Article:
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Ebola info... what YOU need to know as an Employer

Posted Friday, October 24, 2014.


Ebola is a disease that has received a considerable amount of attention recently due to the potential for it to cause a pandemic. Although the risk of a widespread outbreak in the United States is relatively low, employers need to be aware that Ebola has arrived in the United States. This article will briefly address the U.S. and Canadian governments’ responses, employer obligations, and outline some available resources for printers to help prevent and effectively respond to an outbreak.

The major concern is the rapid transmission of the disease between humans. In order for human transmission to occur, there has to be contact with contaminated blood, body fluids, or contaminated objects such as needles. Ebola is a group of viruses that cause a deadly hemorrhagic fever. The term “hemorrhagic fever” means it causes bleeding inside and outside the body. The virus has a long incubation period of approximately 8 to 21 days. Early symptoms include fever, muscle weakness, sore throat, and headaches.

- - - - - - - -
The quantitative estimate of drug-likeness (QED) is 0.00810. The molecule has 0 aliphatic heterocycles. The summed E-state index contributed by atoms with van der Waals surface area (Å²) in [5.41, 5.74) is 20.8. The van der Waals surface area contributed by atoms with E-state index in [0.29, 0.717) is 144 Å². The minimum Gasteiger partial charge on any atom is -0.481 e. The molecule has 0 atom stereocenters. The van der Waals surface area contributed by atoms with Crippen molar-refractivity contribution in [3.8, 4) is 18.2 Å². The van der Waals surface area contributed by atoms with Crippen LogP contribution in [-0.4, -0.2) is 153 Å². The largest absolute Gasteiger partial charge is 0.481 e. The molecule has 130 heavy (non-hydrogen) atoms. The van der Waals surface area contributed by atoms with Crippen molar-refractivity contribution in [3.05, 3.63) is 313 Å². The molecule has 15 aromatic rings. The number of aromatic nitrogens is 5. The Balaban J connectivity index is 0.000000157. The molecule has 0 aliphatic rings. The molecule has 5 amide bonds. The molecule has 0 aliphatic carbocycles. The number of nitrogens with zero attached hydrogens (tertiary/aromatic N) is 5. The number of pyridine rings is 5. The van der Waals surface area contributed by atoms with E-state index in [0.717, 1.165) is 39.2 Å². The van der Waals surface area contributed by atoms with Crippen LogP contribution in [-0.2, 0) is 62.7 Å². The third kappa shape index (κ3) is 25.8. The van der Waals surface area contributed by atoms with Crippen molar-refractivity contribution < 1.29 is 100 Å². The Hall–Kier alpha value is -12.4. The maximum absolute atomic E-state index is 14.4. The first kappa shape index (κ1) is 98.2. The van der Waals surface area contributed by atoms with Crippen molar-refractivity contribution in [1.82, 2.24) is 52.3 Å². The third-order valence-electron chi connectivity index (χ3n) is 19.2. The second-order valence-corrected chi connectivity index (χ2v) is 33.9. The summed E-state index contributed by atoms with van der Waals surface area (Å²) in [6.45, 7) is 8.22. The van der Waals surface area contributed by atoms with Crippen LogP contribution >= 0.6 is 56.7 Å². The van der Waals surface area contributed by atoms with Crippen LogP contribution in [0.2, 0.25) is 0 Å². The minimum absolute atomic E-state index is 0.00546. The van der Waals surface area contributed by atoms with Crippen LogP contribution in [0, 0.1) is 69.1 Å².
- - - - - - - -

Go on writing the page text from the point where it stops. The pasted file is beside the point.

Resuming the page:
Even though the likelihood of the pandemic occurring is low, the scope of a pandemic can vary widely. For example, a pandemic may not come to your town or city, but it could affect your company, such as in sales; ability to bring in paper, ink and other resources; ability to deliver product or mail, psychological toll on employees; financial toll on the company and employees, etc.

Employers may be surprised to learn that there are numerous requirements imposed on them if a pandemic should occur. For example, under the federal Occupational Safety and Health Act (OSHA), employers have an obligation under the “General Duty Clause” to protect employees against “recognized hazards” at places of business. Thus, if the employer becomes aware that infected employees or visitors have come to the worksite, the employer is obligated to let employees know and/or to take measures to prevent the spread of infection. If wide-spread infection occurs in a specific geographic area, OSHA might have a difficult time proving that an infection actually occurred at the employer’s premises and thus hold the employer liable. While it is unlikely OSHA will hold employers liable for the spread of a pandemic, particularly in the cases of hospitals, the possibility does exist. OSHA would, however, require the employer to develop a plan to prevent any further infection. Infections at work would qualify for appropriate documentation under OSHA’s recordkeeping rules (i.e., OSHA 300 Log).